Former Trump officials' 'COVID-19 wasn't my fault' tour begins in earnest

Former Trump officials' 'COVID-19 wasn't my fault' tour begins in earnest
Dr. Deborah Birx seemed like a reasonable voice close to the ...

The "It wasn't my fault" tour is in full swing.

We heard from Robert Redfield, former director of the CDC and one of Trump's prime stooges during the COVID-19 pandemic, venturing that that if only China had been a little more forthcoming, the U.S. response under Trump would have been so, so drastically different.

Speaking Saturday to CNN, and rather than trying to justify his own abysmal performance during the worst public health crisis the country has experienced in over a century, he instead chose to repeat the discredited and debunked "lab myth:"

Without citing any evidence to back up his claim, Redfield also told Gupta he believes the pandemic originated in a lab in China that was already studying the virus, a controversial theory that the World Health Organization called "extremely unlikely" and for which there is no clear evidence.

Still, Redfield filled up the Internets up with words, and maybe, just maybe, he will be able to salvage his career, working quietly cleaning bedpans in some nondescript medical hell-hole somewhere in the American "heartland." Which would be far more than he deserves.

But this is really, really just too much for any words:

Dr. Deborah Birx, who served as the White House coronavirus response coordinator under the Trump administration, reveals her chilling conclusion in a new CNN documentary that the number of coronavirus deaths could have been "decreased substantially" if cities and states across the country had aggressively applied the lessons of the first surge toward mitigation last spring, potentially preventing the surges that followed

In other words, mistakes were made "last spring." If some mysterious and unnamed "others" in those "cities and states" had just not been complicit in those mistakes, so many people would be alive right now!

"I look at it this way. The first time we have an excuse," Birx says. "There were about a hundred thousand deaths that came from that original surge. All of the rest of them, in my mind, could have been mitigated or decreased substantially."

In "her mind" the number of deaths could have been "mitigated or decreased substantially."

Well, what exactly was in her "mind," last spring? How hard would it have been for a 64 year-old physician and diplomat, with a career fully established, well ensconced and secure in her position, to speak out against what amounted to a politically-motivated, contrived agenda that she knew full well would result in the deaths of hundreds of thousands of Americans?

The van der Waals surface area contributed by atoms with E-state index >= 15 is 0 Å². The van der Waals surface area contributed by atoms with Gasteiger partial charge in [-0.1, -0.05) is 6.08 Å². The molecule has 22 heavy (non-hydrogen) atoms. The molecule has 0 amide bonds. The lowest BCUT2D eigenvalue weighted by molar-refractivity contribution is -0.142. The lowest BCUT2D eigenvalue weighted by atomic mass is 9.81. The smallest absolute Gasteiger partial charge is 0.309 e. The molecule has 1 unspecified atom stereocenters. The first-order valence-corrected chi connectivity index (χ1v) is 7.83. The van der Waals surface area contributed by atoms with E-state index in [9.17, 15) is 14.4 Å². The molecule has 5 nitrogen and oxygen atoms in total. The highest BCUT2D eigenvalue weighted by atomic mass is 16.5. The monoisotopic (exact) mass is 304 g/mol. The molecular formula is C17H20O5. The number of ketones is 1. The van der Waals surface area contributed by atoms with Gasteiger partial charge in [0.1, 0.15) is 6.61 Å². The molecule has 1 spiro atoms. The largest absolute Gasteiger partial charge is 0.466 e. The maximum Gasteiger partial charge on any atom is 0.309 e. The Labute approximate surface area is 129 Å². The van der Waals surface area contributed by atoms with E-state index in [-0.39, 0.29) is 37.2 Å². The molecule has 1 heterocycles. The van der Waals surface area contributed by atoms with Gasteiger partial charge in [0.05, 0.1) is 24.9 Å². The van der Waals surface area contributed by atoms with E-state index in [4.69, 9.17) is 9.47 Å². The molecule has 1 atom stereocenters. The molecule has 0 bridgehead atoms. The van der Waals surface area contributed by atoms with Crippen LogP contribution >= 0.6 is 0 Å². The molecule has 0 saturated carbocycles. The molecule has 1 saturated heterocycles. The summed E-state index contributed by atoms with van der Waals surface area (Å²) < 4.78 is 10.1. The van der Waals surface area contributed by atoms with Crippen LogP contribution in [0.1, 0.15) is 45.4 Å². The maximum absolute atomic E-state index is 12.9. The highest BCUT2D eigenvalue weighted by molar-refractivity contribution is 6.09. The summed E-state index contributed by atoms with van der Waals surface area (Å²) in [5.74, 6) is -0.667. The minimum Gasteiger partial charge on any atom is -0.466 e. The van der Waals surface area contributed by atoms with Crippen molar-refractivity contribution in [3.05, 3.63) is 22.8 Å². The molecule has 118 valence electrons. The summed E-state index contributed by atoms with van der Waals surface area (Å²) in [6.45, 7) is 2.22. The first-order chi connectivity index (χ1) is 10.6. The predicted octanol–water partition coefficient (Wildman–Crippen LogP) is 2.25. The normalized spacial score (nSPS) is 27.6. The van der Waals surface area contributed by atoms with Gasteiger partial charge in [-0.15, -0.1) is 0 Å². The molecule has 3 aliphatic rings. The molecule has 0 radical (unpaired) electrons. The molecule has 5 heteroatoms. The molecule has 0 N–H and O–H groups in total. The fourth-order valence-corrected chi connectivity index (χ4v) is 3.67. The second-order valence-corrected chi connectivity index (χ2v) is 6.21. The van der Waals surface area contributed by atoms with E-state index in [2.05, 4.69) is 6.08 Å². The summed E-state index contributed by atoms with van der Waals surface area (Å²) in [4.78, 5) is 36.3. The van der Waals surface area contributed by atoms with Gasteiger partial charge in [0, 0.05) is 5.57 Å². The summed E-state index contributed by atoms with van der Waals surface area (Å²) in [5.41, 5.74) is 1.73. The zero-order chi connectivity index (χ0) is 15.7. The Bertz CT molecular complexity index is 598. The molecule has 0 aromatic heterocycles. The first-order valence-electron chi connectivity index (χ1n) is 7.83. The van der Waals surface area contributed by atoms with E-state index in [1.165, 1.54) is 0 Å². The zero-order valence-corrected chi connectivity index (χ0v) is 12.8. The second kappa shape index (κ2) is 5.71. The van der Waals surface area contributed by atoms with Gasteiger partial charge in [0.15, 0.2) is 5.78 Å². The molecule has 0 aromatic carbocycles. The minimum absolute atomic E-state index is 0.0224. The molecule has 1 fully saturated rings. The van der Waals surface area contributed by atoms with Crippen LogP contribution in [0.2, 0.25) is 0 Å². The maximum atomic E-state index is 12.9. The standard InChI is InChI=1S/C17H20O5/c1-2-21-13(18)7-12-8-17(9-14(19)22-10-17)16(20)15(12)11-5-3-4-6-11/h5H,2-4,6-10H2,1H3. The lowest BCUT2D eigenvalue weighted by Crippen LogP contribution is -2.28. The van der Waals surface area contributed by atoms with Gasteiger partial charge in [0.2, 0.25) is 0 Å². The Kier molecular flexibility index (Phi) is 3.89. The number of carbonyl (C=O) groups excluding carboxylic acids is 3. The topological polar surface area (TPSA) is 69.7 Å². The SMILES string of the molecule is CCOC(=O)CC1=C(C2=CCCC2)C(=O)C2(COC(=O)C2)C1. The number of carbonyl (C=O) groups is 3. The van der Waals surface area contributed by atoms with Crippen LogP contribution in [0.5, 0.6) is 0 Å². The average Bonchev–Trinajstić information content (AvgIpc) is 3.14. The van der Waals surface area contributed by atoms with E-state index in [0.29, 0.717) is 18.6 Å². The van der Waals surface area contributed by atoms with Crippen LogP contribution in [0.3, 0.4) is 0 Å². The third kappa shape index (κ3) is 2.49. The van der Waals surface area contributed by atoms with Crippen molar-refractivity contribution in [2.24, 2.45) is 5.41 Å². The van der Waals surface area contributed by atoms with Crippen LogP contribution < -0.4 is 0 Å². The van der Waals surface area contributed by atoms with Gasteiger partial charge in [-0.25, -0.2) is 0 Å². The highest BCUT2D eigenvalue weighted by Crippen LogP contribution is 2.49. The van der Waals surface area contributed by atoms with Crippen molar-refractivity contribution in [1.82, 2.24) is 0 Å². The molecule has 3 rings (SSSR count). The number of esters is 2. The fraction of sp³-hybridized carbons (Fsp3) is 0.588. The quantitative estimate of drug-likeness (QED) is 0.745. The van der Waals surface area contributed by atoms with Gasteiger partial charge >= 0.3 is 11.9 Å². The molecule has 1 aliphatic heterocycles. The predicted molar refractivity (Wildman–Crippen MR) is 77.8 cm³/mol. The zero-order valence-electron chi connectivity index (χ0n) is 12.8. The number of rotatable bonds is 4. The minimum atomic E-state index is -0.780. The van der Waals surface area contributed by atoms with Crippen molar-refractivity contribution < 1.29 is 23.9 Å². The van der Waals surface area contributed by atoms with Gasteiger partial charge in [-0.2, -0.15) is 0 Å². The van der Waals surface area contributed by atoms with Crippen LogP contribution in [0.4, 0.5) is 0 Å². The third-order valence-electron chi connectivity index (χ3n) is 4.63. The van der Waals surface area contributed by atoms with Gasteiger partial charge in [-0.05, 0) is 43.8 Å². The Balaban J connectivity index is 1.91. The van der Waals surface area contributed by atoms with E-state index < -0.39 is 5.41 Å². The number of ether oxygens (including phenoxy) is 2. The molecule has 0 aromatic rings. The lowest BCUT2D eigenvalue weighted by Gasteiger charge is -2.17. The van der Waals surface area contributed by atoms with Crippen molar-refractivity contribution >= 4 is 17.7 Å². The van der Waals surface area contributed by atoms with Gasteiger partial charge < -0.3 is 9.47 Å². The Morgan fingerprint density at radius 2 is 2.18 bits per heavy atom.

I guess that prospect was just too daunting to contemplate at the time. As the New York Times reported, during that exact time — "over a critical period beginning in mid-April" — where she could have made any difference, Birx was little more than a cheerleader for Trump's malfeasance:

For scientific affirmation, they turned to Dr. Deborah L. Birx, the sole public health professional in the Meadows group. A highly regarded infectious diseases expert, she was a constant source of upbeat news for the president and his aides, walking the halls with charts emphasizing that outbreaks were gradually easing. The country, she insisted, was likely to resemble Italy, where virus cases declined steadily from frightening heights.

"[F]ully embracing her role as a member of the president's team," as the Times reported back in July of last year, she positively reveled in her newfound status, even providing some useful buzzwords for Trump to try to explain away the virus' mounting death toll, as he intentionally and deliberately discouraged the states — with her full knowledge, over and over -- from doing anything to mitigate it:

Dr. Birx would roam the halls of the White House, talking to Mr. Kushner, Ms. Hicks and others, sometimes passing out diagrams to bolster her case. "We've hit our peak," she would say, and that message would find its way back to Mr. Trump.
Dr. Birx began using versions of the phrase "putting out the embers," wording that was later picked up by the press secretary, Kayleigh McEnany, and by Mr. Trump himself.

So during the time that she now says deaths from COVID-19 "could have been mitigated or reduced substantially," Birx was doing essentially nothing to achieve that end. In fact, based on the reporting of record, she knowingly acquiesced in making the pandemic even more lethal.

Democratic Rep. Ted Lieu of California, comes to the same conclusion:

"The malicious incompetence that resulted in hundreds of thousands of unnecessary deaths starts at the top, with the former President and his enablers," the congressman tweeted. "And who was one of his enablers? Dr. Birx, who was afraid to challenge his unscientific rhetoric and wrongfully praised him."

There's nothing more sickening than watching people desperately trying to redeem their reputations in the wake of a catastrophe they themselves helped to create.

But, I suppose they can always say they were "just following orders."

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